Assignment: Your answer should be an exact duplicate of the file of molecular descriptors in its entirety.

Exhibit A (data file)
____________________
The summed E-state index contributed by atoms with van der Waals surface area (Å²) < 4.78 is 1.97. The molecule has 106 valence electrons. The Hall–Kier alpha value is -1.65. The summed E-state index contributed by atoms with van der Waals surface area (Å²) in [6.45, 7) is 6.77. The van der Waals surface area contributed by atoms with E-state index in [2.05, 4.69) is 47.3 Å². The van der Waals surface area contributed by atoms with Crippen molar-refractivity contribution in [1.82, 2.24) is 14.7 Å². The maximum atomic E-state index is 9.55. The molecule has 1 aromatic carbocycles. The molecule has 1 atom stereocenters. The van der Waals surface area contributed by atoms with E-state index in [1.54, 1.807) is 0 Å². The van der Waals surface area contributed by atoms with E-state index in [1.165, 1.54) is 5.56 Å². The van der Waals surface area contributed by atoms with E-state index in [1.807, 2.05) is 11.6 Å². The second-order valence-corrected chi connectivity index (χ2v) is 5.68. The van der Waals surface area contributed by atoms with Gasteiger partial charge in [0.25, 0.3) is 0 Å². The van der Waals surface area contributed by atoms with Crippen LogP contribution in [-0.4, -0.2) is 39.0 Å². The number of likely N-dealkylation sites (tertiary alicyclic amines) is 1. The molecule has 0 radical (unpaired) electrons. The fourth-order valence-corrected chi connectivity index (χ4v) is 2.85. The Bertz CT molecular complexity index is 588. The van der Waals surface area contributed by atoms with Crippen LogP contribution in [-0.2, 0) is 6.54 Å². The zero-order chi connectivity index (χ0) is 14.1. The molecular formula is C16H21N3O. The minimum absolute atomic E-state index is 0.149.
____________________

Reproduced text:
The summed E-state index contributed by atoms with van der Waals surface area (Å²) < 4.78 is 1.97. The molecule has 106 valence electrons. The Hall–Kier alpha value is -1.65. The summed E-state index contributed by atoms with van der Waals surface area (Å²) in [6.45, 7) is 6.77. The van der Waals surface area contributed by atoms with E-state index in [2.05, 4.69) is 47.3 Å². The van der Waals surface area contributed by atoms with Crippen molar-refractivity contribution in [1.82, 2.24) is 14.7 Å². The maximum atomic E-state index is 9.55. The molecule has 1 aromatic carbocycles. The molecule has 1 atom stereocenters. The van der Waals surface area contributed by atoms with E-state index in [1.54, 1.807) is 0 Å². The van der Waals surface area contributed by atoms with E-state index in [1.165, 1.54) is 5.56 Å². The van der Waals surface area contributed by atoms with E-state index in [1.807, 2.05) is 11.6 Å². The second-order valence-corrected chi connectivity index (χ2v) is 5.68. The van der Waals surface area contributed by atoms with Gasteiger partial charge in [0.25, 0.3) is 0 Å². The van der Waals surface area contributed by atoms with Crippen LogP contribution in [-0.4, -0.2) is 39.0 Å². The number of likely N-dealkylation sites (tertiary alicyclic amines) is 1. The molecule has 0 radical (unpaired) electrons. The fourth-order valence-corrected chi connectivity index (χ4v) is 2.85. The Bertz CT molecular complexity index is 588. The van der Waals surface area contributed by atoms with Crippen LogP contribution in [-0.2, 0) is 6.54 Å². The zero-order chi connectivity index (χ0) is 14.1. The molecular formula is C16H21N3O. The minimum absolute atomic E-state index is 0.149.